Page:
August always makes me think of my childhood, of those fruitful late-summer days spent busy or bored, always struggling to maximize summertime fun against the constant reminders that “Back to School” time was just around the corner. Part of that memory stems from the perennial noise that emits from the trees this time of year. That insistent buzzing-whining drone.
When I was eight, playing in the backyard sandbox, my friend and I heard that sound and wondered what it was. Looking up to the trees and seeing as well the power lines strung along the nearby road, I hypothesized that it was some kind of electrical noise from the wires. My friend wondered why we only hear it in the summer, and I further conjectured that the summer heat caused the wires to leak electricity, or some such.
Hey, to an eight-year-old kid, it was plausible. There’s something special about the age of eight. It’s the age where you have a few years of elementary school under your belt, giving you the sense that you know a bunch of stuff. What you don’t know, you can find out from a friend. And if neither of you have an answer, you can always make one up.
I think my friend might have bought that explanation about buzzing noises caused by leaky wiring. It was a few years before I learned the true cause: cicadas.
Walking the streets of our subdivision (which lacked sidewalks), we would often find these thin, stiff pieces of steel, usually around 5 or 6 inches long, lying near the gutters. Where did they come from? I wondered. A friend’s brother informed me they were car parts, some part of the suspension or leaf springs or brakes or something, and they fell off of older cars.
Again, plausible. They were usually rusty, like the undersides of cars, and I could imagine some old Chevy (or not-so-old Gremlin) hitting a pothole and spewing these strips of metal from its fender wells. But fifteen years later I noticed they were still around. Couldn’t be a car part, I realized. The technology has changed too much for these things to still be as frequent as in my youth. It took very little research to find that they’re bristles from the brushes of street sweepers.
But here’s the greatest mystery—and apocryphal tale—of those long-gone summers.
One day, I and a few friends were patrolling the neighborhood on our bikes. We wandered over to the very edge of my allowed-without-informing-mom-in-advance range. Perhaps a bit further than that, even; I wasn’t 100% sure I knew my way home.
We had reached a point at the eastern edge of town where one of the main avenues crossed a road at the city limits and abruptly changed from a paved thoroughfare to a dusty gravel track that faded into chest-high weeds and grasses. Beyond a rudimentary traffic barricade was a desolate, eerie land of deadly garter snakes and rusty beer cans; of gargantuan tobacco-spitting grasshoppers and dense, impenetrable second- or third-growth woodlots.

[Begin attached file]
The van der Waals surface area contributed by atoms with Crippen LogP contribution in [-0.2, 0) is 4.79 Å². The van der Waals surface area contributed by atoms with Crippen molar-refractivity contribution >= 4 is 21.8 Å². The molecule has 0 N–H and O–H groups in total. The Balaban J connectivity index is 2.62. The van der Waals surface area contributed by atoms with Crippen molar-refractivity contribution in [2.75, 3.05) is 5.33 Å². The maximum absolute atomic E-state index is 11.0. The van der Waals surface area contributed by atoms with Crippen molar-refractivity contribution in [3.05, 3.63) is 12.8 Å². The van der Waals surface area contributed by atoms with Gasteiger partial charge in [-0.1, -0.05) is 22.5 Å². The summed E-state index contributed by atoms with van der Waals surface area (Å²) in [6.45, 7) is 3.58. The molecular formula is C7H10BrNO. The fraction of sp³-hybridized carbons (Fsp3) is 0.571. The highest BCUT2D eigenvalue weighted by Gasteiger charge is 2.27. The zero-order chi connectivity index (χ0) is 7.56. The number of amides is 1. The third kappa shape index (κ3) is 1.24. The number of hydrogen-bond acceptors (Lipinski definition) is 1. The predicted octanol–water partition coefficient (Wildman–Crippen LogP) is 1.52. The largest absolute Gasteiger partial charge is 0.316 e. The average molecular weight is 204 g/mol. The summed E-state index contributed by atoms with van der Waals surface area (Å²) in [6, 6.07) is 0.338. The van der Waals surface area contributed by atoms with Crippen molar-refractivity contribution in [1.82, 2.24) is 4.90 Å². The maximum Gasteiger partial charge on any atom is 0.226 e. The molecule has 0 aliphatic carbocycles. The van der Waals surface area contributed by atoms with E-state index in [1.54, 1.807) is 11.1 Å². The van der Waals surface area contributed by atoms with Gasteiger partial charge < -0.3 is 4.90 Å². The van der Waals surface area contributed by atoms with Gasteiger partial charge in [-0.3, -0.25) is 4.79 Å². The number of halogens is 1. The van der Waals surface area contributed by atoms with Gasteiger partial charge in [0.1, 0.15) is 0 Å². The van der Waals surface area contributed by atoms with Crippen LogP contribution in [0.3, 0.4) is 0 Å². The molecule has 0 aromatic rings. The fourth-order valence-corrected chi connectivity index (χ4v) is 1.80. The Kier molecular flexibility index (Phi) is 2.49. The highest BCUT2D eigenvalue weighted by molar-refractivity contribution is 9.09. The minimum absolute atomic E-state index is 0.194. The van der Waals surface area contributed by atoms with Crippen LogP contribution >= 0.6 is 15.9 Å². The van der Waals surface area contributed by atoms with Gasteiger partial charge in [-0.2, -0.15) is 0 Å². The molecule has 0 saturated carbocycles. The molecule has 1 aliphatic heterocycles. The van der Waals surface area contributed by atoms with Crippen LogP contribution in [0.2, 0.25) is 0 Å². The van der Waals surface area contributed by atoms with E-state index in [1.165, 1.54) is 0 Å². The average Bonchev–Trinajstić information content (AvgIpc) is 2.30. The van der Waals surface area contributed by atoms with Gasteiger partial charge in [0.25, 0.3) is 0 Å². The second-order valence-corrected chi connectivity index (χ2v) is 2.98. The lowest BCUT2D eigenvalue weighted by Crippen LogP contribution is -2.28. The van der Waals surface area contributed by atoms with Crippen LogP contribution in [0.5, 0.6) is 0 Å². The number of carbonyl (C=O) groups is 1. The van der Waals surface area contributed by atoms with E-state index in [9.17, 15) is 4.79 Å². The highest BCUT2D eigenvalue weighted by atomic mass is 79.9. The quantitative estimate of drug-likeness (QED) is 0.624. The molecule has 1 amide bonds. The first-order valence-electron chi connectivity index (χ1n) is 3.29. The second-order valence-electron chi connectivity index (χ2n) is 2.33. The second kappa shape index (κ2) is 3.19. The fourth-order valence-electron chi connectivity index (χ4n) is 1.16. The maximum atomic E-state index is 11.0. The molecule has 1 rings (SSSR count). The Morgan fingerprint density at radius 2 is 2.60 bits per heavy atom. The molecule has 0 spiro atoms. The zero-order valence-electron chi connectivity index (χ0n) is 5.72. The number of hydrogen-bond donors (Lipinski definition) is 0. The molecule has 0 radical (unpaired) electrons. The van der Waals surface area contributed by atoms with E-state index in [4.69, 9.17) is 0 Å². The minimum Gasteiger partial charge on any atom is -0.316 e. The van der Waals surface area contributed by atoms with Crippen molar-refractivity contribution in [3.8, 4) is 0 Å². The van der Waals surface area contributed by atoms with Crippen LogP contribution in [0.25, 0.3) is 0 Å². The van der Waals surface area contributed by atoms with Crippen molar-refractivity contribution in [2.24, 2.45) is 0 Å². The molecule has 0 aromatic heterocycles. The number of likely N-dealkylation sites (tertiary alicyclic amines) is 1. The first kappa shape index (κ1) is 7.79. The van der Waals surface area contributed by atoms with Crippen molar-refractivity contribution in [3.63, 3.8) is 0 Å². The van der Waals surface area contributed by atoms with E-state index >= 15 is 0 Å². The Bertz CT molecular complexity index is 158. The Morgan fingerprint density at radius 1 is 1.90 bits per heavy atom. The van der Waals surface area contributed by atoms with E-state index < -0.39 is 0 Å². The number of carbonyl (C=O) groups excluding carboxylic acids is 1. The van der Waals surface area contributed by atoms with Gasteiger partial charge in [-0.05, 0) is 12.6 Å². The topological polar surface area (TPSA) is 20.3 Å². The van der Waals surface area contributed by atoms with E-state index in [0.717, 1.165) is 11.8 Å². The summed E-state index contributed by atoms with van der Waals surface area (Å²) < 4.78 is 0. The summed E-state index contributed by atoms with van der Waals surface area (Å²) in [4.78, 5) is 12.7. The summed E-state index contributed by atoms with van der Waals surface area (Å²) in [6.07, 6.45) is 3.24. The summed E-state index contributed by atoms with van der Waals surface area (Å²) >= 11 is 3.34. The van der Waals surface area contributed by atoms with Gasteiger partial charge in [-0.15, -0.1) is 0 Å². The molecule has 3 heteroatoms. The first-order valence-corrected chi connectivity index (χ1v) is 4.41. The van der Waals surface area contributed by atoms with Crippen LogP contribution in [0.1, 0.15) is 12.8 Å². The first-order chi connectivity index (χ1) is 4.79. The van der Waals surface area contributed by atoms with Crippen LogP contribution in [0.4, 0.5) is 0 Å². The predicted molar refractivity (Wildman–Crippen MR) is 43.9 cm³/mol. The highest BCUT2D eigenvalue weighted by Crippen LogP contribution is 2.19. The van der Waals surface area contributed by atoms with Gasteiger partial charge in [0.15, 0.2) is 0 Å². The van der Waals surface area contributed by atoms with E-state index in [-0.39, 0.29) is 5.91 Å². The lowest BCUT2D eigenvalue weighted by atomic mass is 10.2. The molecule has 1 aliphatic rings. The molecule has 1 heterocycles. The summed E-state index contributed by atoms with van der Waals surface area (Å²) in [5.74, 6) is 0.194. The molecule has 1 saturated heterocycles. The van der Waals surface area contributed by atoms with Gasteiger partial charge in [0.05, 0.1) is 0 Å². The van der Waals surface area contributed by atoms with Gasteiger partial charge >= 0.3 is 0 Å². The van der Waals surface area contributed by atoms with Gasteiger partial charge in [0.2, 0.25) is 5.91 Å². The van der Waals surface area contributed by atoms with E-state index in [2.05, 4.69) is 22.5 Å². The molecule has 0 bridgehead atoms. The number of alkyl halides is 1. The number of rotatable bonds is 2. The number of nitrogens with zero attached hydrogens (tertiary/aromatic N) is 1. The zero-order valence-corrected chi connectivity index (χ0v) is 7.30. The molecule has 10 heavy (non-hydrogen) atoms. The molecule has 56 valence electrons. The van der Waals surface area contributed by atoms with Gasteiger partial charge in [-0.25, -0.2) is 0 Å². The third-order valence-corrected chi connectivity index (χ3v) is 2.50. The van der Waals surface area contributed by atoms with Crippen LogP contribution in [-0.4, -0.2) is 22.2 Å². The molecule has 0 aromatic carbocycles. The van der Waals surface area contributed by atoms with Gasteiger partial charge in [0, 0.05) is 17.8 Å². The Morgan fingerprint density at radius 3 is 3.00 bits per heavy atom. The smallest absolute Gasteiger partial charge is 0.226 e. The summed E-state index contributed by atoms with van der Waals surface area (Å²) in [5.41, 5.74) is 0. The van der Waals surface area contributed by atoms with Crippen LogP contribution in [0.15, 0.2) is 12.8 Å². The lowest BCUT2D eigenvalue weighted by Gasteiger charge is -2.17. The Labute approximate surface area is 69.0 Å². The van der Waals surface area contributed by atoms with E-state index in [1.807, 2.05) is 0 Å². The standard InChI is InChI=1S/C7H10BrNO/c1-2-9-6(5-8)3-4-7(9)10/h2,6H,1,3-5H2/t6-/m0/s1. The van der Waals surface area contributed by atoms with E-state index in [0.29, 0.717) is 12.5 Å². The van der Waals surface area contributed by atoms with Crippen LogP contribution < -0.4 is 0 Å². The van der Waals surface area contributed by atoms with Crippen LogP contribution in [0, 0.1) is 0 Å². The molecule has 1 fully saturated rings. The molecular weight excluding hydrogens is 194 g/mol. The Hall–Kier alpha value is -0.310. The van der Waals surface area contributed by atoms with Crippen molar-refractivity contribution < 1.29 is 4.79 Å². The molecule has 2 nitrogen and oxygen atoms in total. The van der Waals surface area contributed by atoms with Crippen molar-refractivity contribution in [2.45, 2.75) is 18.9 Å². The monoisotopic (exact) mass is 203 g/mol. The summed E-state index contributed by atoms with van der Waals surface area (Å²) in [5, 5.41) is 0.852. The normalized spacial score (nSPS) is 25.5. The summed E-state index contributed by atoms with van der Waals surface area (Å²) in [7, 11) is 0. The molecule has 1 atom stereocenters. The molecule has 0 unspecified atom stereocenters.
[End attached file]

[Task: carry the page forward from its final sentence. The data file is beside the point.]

As I stood there with my cohort, pondering this unknown realm and whether the reward from its exploration outweighed the risk of getting grounded upon my return, a kid ambled out from the tall grass. He was an older kid, but whether that meant he was 12, or 15, or more, is unclear to me now. Someone in our party knew who he was; a classmate of an older sibling or some such. He approached, stopped, and casually looked us over.
“You know,” he said, with a hint of a grin and a conspiratorial glance over his shoulder, “there’s a nudist colony back in those woods.”
This revelation was dumbfounding. It was so utterly implausible that we launched into the obligatory chorus of “no way” and “yeah right.” He insisted it was true: “I saw it myself.” Naked people frolicking in the woods, he averred, though not in those exact terms. “Go see for yourselves.” And with that idle challenge, he walked away.
Did we meet that challenge? I cannot vouch for my compadres, but I, for one, did not. I figured I was already in enough trouble for straying this far afield. To go beyond that point, in search of a fabled den of iniquity, was inconceivable. My eight-year-old moralism said that if those people were depraved enough to be naked in public, there was no telling of what they might be capable—selling an eight-year-old boy into slavery, perhaps, or (worse yet) stealing his prized purple three-speed banana-seat bicycle. I turned away, and rode home, intrigued but fearful.
Over the years, this mystery stayed in the back of my mind. I sometimes heard further, similar rumors, reinforcing the possibility that a nudist colony really was tucked away amid the trees. Yet by the time I was in high school that area had begun to be developed into a subdivision; the gravel road was replaced by a winding extension of the avenue, and I frequently drove through the area without spying any hint of a naked body or an enclave of debauchery. My gentle skepticism turned to firm doubt.
Finally, when I was in college, I learned the truth: there was indeed—even then—nudity happening out there, but not a “nudist colony” per se. Hidden in what remained of the woods was a deep, roughly rectangular, spring-fed quarry pond. To access it one would park in back of an unremarkable apartment complex, cross over a railroad embankment, and follow a series of unmarked trails that meandered through clearings and skirted low marshes. College students, mostly, used the pond to go skinny-dipping. Those in the know called it Bare-Ass Lake.
In the years since then, the area has continued to be developed, and “Hidden Lake Drive” now passes right by the no-longer-hidden Bare-Ass Lake, stringing together little cul-de-sacs of tidy condominiums. The developer had a sense of humor, however, and left us with a sanitized, punning in-joke: the nearest cul-de-sac is called “Bear Lake Drive.”